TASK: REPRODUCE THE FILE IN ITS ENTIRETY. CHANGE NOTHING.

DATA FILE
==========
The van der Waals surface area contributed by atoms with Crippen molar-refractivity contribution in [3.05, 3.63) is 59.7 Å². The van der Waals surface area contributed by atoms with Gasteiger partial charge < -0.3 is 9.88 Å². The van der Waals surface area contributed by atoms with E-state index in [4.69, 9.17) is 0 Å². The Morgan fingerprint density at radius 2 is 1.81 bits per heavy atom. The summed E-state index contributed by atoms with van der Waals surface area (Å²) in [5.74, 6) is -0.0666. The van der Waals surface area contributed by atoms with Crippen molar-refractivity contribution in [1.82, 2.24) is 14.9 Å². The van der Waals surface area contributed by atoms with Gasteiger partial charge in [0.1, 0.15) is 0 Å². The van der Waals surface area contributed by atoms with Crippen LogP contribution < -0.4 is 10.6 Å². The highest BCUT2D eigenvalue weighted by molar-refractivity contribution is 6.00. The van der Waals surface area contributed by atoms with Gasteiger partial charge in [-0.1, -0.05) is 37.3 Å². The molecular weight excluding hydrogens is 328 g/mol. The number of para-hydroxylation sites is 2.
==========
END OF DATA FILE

The van der Waals surface area contributed by atoms with Crippen molar-refractivity contribution in [3.05, 3.63) is 59.7 Å². The van der Waals surface area contributed by atoms with Gasteiger partial charge < -0.3 is 9.88 Å². The van der Waals surface area contributed by atoms with E-state index in [4.69, 9.17) is 0 Å². The Morgan fingerprint density at radius 2 is 1.81 bits per heavy atom. The summed E-state index contributed by atoms with van der Waals surface area (Å²) in [5.74, 6) is -0.0666. The van der Waals surface area contributed by atoms with Crippen molar-refractivity contribution in [1.82, 2.24) is 14.9 Å². The van der Waals surface area contributed by atoms with Gasteiger partial charge in [0.1, 0.15) is 0 Å². The van der Waals surface area contributed by atoms with Crippen LogP contribution < -0.4 is 10.6 Å². The highest BCUT2D eigenvalue weighted by molar-refractivity contribution is 6.00. The van der Waals surface area contributed by atoms with Gasteiger partial charge in [-0.1, -0.05) is 37.3 Å². The molecular weight excluding hydrogens is 328 g/mol. The number of para-hydroxylation sites is 2.